In ruling on a motion for summary judgment, the court does not make credibility determinations or weigh conflicting evidence. Abdullahi v. City of Madison, 423 F.3d 763, 773 (7th Cir. 2005). Instead, it only determines whether a genuine issue of material fact exists for trial, or in other words, whether "there is sufficient evidence favoring the nonmoving party for a jury to return a verdict for that party." Bombard v. Fort Wayne Newspapers, 92 F.3d 560, 562 (7th Cir. 1996) (quoting Anderson v. Liberty Lobby, Inc., 477 U.S. 242, 249 (1986)). The evidence relied upon must be competent evidence of a type that is admissible at trial. Id.
A. APP's Liability for Breach of Contract
APP, the guarantor of the IK and TK Notes, raised the same affirmative defenses to liability for breach of contract that were raised by IK and TK and rejected by this court in its previous order including breach of implied warranty of merchantability, breach of implied warranty of fitness for a particular purpose, fraudulent misrepresentation, unenforceability of the notes due to their issuance for a special purpose, and that JPMorgan is not a holder-in-due-course. APP has restated the same arguments previously raised by IK and TK and has not identified any facts or law distinguishing its position from that of IK and TK. The court, therefore, finds that these affirmative defenses similarly fail as they relate to APP for the reasons stated in this court's October 14, 2009 order. (Dkt. No. 258.)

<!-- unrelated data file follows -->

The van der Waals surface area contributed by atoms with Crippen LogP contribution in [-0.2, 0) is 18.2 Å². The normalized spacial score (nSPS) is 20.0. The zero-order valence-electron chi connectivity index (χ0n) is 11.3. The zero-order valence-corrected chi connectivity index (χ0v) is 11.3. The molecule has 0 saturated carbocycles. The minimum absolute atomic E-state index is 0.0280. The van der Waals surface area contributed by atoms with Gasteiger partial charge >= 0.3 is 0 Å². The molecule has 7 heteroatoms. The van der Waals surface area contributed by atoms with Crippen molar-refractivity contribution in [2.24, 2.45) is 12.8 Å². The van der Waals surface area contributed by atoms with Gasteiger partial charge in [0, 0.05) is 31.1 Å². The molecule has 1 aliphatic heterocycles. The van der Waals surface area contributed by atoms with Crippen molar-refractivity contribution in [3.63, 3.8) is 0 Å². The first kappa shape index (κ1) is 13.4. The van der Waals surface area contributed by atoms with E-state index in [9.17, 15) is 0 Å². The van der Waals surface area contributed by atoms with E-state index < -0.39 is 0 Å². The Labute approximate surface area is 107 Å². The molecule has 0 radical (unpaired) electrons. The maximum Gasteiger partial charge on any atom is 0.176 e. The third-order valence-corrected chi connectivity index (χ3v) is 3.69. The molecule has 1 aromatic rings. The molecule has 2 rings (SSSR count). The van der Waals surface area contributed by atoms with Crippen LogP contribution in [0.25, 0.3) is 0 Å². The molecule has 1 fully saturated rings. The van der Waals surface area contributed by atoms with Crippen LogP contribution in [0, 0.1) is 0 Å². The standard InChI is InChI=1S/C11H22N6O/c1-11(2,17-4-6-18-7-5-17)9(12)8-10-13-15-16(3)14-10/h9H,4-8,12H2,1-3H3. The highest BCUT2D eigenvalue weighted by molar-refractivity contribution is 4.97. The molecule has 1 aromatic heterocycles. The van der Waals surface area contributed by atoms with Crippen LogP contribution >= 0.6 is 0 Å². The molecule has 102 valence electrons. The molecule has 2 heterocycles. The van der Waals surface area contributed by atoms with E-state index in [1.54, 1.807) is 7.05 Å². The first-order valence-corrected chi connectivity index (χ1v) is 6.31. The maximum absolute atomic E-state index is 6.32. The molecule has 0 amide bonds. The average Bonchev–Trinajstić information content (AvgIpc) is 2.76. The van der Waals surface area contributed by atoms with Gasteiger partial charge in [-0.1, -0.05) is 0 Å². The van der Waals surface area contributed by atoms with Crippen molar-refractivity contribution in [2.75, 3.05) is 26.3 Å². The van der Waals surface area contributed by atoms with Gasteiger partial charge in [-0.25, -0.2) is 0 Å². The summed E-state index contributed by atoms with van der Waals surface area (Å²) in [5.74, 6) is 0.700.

In that order, this court also addressed an additional affirmative defense based on an alleged lack of consideration for the IK and TK Notes as that defense related to IK and TK. APP has raised the same lack of consideration affirmative defense, repeating verbatim the arguments made by IK and TK, which this court previously rejected. By merely reasserting IK and TK's arguments, APP has not distinguished its interests in the underlying transaction from those of IK and TK and, consequently, has failed to explain why the court's reasoning in its prior order does not apply to APP as well. Accordingly, APP's lack of consideration affirmative defense is also rejected for the same reasons explained in the court's October 14, 2009 order. (Dkt. No. 258.)
APP, therefore, has no viable affirmative defenses and is liable to JPMorgan for its breach of contract.
B. APP's Counterclaim Against JPMorgan